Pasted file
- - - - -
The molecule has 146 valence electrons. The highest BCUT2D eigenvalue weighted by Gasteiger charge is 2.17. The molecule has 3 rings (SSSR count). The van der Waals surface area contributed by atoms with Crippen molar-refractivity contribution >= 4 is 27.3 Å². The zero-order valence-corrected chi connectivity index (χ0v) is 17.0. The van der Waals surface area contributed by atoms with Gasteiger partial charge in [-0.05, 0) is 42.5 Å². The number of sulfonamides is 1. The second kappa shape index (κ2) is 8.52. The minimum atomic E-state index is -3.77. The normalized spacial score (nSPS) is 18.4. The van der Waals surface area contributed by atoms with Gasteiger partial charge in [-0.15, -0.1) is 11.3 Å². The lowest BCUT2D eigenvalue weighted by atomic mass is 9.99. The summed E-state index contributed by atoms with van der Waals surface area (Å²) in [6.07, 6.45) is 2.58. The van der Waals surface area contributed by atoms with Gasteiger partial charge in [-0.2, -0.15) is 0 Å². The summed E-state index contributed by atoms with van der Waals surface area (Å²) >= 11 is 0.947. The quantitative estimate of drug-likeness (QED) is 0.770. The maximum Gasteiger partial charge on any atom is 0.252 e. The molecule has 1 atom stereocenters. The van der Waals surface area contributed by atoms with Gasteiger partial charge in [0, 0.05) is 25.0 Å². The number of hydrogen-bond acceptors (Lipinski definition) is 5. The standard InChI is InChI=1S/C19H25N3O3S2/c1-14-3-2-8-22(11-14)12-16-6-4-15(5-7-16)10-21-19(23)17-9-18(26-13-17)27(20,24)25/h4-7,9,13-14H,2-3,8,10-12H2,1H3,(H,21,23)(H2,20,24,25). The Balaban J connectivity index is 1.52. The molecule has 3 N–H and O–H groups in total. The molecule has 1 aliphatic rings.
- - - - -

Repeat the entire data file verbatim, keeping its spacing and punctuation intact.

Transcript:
The molecule has 146 valence electrons. The highest BCUT2D eigenvalue weighted by Gasteiger charge is 2.17. The molecule has 3 rings (SSSR count). The van der Waals surface area contributed by atoms with Crippen molar-refractivity contribution >= 4 is 27.3 Å². The zero-order valence-corrected chi connectivity index (χ0v) is 17.0. The van der Waals surface area contributed by atoms with Gasteiger partial charge in [-0.05, 0) is 42.5 Å². The number of sulfonamides is 1. The second kappa shape index (κ2) is 8.52. The minimum atomic E-state index is -3.77. The normalized spacial score (nSPS) is 18.4. The van der Waals surface area contributed by atoms with Gasteiger partial charge in [-0.15, -0.1) is 11.3 Å². The lowest BCUT2D eigenvalue weighted by atomic mass is 9.99. The summed E-state index contributed by atoms with van der Waals surface area (Å²) in [6.07, 6.45) is 2.58. The van der Waals surface area contributed by atoms with Gasteiger partial charge in [-0.2, -0.15) is 0 Å². The summed E-state index contributed by atoms with van der Waals surface area (Å²) >= 11 is 0.947. The quantitative estimate of drug-likeness (QED) is 0.770. The maximum Gasteiger partial charge on any atom is 0.252 e. The molecule has 1 atom stereocenters. The van der Waals surface area contributed by atoms with Gasteiger partial charge in [0, 0.05) is 25.0 Å². The number of hydrogen-bond acceptors (Lipinski definition) is 5. The standard InChI is InChI=1S/C19H25N3O3S2/c1-14-3-2-8-22(11-14)12-16-6-4-15(5-7-16)10-21-19(23)17-9-18(26-13-17)27(20,24)25/h4-7,9,13-14H,2-3,8,10-12H2,1H3,(H,21,23)(H2,20,24,25). The Balaban J connectivity index is 1.52. The molecule has 3 N–H and O–H groups in total. The molecule has 1 aliphatic rings.